Support for the “uncommitted” project does not have to be widespread as long as it is deep, even though its success was much more muted in other states during the primaries on March 5 (also known as Super Tuesday). This was partially because of a lack of institutional and organizational support as well as variations in the population density of Muslims and Arabs. Biden’s chances of winning reelection in November appear to be doomed if the animosity among Michiganders who support Palestine continues into November.

In American democracy, parties and politicians will not heed the demands of their constituents unless they can legitimately fear losing an election. This is the ugly truth. Biden and other mainstream Democrats found it simple to disregard Arab and Muslim perspectives on Palestine up until this point. The thought proceeded: what will they do, cast a vote for Donald Trump?

But now, the threats made by young, Arab, and Muslim voters to abstain from voting this autumn are far more real and unlikely to be written off as empty rhetoric. In other words, they’ve proven they mean business.

The way forward.

Ideally, Biden would understand and take a sharp turn in his direction. This would involve setting up a workable plan for a medium-term resolution of the Palestinian issue while, in the short term, requiring Israel to abide by fundamental human rights and international law in order to receive US military, economic, and diplomatic support.

However, it seems improbable that Biden would make such a significant change in his later years for someone with his track record of strong support for Israel. Undoubtedly, it is improbable that an 80-year-old man would alter the worldview that has guided his foreign policy decisions as a senator, vice president, and current president for fifty years.

As of right now, therefore, the most likely outcome seems to be Biden sleepwalking into a loss in November, partly because of the massive defection of young voters and significant pockets of support, such as the Arab and Muslim vote, that helped secure his victory in 2020, but also mainly because of a hangover from the high inflation of 2021-23.

If that is the case, Muslims and Arabs will be hoping that the defeat will make the Democratic Party elite realize how important the Palestinian cause is, and that candidates running for the party’s (and nation’s) leadership positions will realize that they can no longer ignore the Palestinian cause moving forward.

the rebuttal from Trump.

Supporters of Biden frequently refute this reasoning by claiming that anything done to aid in Trump’s election would be against Palestinian interests. After all, during his first term, Trump was almost absurdly and comically pro-Israel. His son-in-law Jared Kushner handled all aspects of Middle East policy, sidelining the Palestinians in the infamous “Abraham Accords” and relocating the US embassy to Jerusalem.

Never forget that the election of Trump will be disastrous for the Palestinian people and their cause. However, the Palestinian people and their supporters have every right to question: If Trump had been president after October 7, would there have been more, fewer, or about the same number of bombings, shootings, crushings, and starvations of Palestinians?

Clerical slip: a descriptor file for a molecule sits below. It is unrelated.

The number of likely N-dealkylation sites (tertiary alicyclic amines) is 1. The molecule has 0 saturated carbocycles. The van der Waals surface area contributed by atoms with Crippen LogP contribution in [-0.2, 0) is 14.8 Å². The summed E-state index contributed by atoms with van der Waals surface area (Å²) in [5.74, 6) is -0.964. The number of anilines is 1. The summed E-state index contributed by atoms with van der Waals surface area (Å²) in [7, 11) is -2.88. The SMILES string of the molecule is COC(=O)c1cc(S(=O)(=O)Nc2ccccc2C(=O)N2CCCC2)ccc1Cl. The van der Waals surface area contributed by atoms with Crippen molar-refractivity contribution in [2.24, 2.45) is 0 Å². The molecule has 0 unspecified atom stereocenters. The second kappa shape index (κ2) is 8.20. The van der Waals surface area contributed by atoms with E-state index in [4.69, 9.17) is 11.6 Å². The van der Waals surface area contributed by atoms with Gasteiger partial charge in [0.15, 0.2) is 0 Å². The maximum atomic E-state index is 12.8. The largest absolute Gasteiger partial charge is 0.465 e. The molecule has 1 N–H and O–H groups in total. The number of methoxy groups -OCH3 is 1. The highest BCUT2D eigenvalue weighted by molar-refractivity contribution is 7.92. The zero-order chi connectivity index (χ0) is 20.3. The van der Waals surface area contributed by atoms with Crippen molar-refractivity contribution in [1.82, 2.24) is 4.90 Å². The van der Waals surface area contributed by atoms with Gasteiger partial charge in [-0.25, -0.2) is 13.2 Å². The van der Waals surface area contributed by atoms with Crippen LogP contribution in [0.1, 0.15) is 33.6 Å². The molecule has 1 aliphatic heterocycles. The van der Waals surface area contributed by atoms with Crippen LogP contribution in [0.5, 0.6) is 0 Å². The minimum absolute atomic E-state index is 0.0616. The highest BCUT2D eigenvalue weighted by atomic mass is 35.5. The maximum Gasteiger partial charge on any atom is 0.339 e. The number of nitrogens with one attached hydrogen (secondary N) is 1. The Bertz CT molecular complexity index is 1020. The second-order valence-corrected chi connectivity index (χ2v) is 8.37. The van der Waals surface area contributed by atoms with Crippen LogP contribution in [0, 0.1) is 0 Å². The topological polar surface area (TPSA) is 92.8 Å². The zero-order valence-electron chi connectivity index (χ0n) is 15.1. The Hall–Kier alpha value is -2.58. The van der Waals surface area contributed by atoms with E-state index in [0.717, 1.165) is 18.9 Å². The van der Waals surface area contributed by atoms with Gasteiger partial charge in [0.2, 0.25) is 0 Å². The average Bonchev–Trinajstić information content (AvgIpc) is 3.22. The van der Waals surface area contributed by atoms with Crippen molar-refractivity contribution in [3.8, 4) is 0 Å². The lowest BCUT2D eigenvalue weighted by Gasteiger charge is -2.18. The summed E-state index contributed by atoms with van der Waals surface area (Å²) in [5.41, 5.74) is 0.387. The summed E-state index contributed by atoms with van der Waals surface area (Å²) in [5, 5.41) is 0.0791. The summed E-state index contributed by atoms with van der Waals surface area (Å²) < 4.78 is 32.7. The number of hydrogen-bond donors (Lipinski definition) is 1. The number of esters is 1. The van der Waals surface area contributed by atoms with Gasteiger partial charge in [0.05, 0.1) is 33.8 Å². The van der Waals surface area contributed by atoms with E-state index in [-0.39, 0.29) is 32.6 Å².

Above all, this counterargument misses the fact that political life is not just about elections every four years; looking at things more long term helps explain why voting against Biden could benefit the Palestinian cause. The reasoning is straightforward. The only way pro-Palestinian Americans like Arabs and Muslims could use their votes to effect real change would be if they cost the Democrats an election.

To put it another way, even though Trump would undoubtedly be worse for the Palestinians than Biden, the Democratic candidate in 2028 and going forward would realize on a profound and visceral level that they cannot continue to ignore Palestinian aspirations and act as Israel’s banker, attorney, and arms dealer. Party leaders would only be keeping up with their base if they did this, which already calls for a more impartial approach to the Middle East.

As Florida is for Cuban policy, Michigan could be the focal point of US policy in the area, according to this interpretation. There is a clear distinction between the two: the pro-Israel lobby and AIPAC, two of the most potent forces in US politics, would be up against the provisional Palestinian lobby, whereas the anti-Castro/communist lobby faces organized opposition.

In fact, Plan Michigan’s most likely derailment is this aspect of US politics. Taking on the AIPAC machine, which has a long history of heavy spending against perceived opponents of right-wing Israeli leaders and policies, will likely be far more expensive than any electoral gains that a candidate may experience for taking a more pro-Palestinian stance. Under these circumstances, even politicians who are privately sympathetic to the Palestinian cause may reasonably conclude that moderation outweighs bravery.

An initial action?

In addition to the genocide against the Palestinian people, the US foreign policy has suffered irreversibly from the Gaza War, and its standing as the architect of the so-called rules-based international order is drastically damaged.

For his part, Biden’s financial, military, and diplomatic backing of the destruction of Gaza will surely be the first thing people worldwide associate with him. That will be his legacy in history.

However, even if they win in November, neither Biden nor Trump will hold their current positions as leaders for very long. Muslims and Arabs in Michigan may have started the process of pressuring the US, the only major power with influence over Israel, to genuinely use it for a sovereign Palestine by using their demographic power to rewrite the political landscape on the Palestine issue.

The opinions presented in this piece are the author’s own and may not accurately represent the editorial position of Al Jazeera.